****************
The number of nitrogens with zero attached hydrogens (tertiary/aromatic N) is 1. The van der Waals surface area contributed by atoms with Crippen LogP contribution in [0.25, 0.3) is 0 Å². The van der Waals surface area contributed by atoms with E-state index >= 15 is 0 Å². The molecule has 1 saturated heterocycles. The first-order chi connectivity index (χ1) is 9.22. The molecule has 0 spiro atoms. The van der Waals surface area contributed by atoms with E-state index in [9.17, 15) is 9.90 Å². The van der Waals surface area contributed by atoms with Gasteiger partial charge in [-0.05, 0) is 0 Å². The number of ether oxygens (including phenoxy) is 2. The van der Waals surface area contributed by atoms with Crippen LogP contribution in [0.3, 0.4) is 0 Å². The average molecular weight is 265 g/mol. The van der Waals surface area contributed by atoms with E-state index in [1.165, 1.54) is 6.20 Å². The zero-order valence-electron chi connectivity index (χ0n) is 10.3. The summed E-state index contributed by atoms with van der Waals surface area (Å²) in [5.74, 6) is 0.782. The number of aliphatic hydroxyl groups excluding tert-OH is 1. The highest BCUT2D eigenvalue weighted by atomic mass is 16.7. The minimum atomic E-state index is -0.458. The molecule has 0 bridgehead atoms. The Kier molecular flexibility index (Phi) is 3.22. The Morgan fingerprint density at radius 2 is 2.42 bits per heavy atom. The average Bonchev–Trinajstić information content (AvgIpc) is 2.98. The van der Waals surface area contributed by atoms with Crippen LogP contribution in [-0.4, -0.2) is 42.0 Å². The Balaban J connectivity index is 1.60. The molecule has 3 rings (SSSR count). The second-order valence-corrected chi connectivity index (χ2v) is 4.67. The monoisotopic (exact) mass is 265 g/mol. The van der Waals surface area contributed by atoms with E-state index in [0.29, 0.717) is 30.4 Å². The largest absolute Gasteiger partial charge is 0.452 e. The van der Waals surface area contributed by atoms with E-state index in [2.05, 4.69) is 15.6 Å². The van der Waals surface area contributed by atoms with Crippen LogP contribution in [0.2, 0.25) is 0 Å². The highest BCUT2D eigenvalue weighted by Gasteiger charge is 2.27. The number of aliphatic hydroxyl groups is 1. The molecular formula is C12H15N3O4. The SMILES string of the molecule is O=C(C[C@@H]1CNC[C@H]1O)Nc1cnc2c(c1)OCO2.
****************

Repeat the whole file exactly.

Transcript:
The number of nitrogens with zero attached hydrogens (tertiary/aromatic N) is 1. The van der Waals surface area contributed by atoms with Crippen LogP contribution in [0.25, 0.3) is 0 Å². The van der Waals surface area contributed by atoms with E-state index >= 15 is 0 Å². The molecule has 1 saturated heterocycles. The first-order chi connectivity index (χ1) is 9.22. The molecule has 0 spiro atoms. The van der Waals surface area contributed by atoms with E-state index in [9.17, 15) is 9.90 Å². The van der Waals surface area contributed by atoms with Gasteiger partial charge in [-0.05, 0) is 0 Å². The number of ether oxygens (including phenoxy) is 2. The van der Waals surface area contributed by atoms with Crippen LogP contribution in [0.3, 0.4) is 0 Å². The average molecular weight is 265 g/mol. The van der Waals surface area contributed by atoms with E-state index in [1.165, 1.54) is 6.20 Å². The zero-order valence-electron chi connectivity index (χ0n) is 10.3. The summed E-state index contributed by atoms with van der Waals surface area (Å²) in [5.74, 6) is 0.782. The number of aliphatic hydroxyl groups excluding tert-OH is 1. The highest BCUT2D eigenvalue weighted by atomic mass is 16.7. The minimum atomic E-state index is -0.458. The molecule has 0 bridgehead atoms. The Kier molecular flexibility index (Phi) is 3.22. The Morgan fingerprint density at radius 2 is 2.42 bits per heavy atom. The average Bonchev–Trinajstić information content (AvgIpc) is 2.98. The van der Waals surface area contributed by atoms with Crippen LogP contribution in [-0.4, -0.2) is 42.0 Å². The Balaban J connectivity index is 1.60. The molecule has 3 rings (SSSR count). The second-order valence-corrected chi connectivity index (χ2v) is 4.67. The monoisotopic (exact) mass is 265 g/mol. The van der Waals surface area contributed by atoms with E-state index in [0.29, 0.717) is 30.4 Å². The largest absolute Gasteiger partial charge is 0.452 e. The van der Waals surface area contributed by atoms with E-state index in [2.05, 4.69) is 15.6 Å². The van der Waals surface area contributed by atoms with Crippen LogP contribution in [0.2, 0.25) is 0 Å². The highest BCUT2D eigenvalue weighted by Gasteiger charge is 2.27. The number of aliphatic hydroxyl groups is 1. The molecular formula is C12H15N3O4. The SMILES string of the molecule is O=C(C[C@@H]1CNC[C@H]1O)Nc1cnc2c(c1)OCO2.